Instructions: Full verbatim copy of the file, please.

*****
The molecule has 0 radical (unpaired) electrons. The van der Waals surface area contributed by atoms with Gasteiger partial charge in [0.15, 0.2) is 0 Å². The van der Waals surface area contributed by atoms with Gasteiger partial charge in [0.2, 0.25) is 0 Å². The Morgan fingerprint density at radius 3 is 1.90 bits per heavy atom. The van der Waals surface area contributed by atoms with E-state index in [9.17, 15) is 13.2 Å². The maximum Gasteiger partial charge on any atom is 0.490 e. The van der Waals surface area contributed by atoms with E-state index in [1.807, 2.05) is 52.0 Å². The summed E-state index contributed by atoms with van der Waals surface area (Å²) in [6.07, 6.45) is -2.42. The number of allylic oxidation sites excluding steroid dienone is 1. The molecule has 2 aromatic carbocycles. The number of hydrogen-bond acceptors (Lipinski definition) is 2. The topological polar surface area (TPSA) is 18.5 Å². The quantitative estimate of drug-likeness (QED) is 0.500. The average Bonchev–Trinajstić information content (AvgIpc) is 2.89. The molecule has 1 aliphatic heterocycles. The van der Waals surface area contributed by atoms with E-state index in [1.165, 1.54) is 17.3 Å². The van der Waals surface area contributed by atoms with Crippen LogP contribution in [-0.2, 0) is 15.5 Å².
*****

The molecule has 0 radical (unpaired) electrons. The van der Waals surface area contributed by atoms with Gasteiger partial charge in [0.15, 0.2) is 0 Å². The van der Waals surface area contributed by atoms with Gasteiger partial charge in [0.2, 0.25) is 0 Å². The Morgan fingerprint density at radius 3 is 1.90 bits per heavy atom. The van der Waals surface area contributed by atoms with E-state index in [9.17, 15) is 13.2 Å². The maximum Gasteiger partial charge on any atom is 0.490 e. The van der Waals surface area contributed by atoms with E-state index in [1.807, 2.05) is 52.0 Å². The summed E-state index contributed by atoms with van der Waals surface area (Å²) in [6.07, 6.45) is -2.42. The number of allylic oxidation sites excluding steroid dienone is 1. The molecule has 2 aromatic carbocycles. The number of hydrogen-bond acceptors (Lipinski definition) is 2. The topological polar surface area (TPSA) is 18.5 Å². The quantitative estimate of drug-likeness (QED) is 0.500. The average Bonchev–Trinajstić information content (AvgIpc) is 2.89. The molecule has 1 aliphatic heterocycles. The van der Waals surface area contributed by atoms with E-state index in [1.165, 1.54) is 17.3 Å². The van der Waals surface area contributed by atoms with Crippen LogP contribution in [-0.2, 0) is 15.5 Å².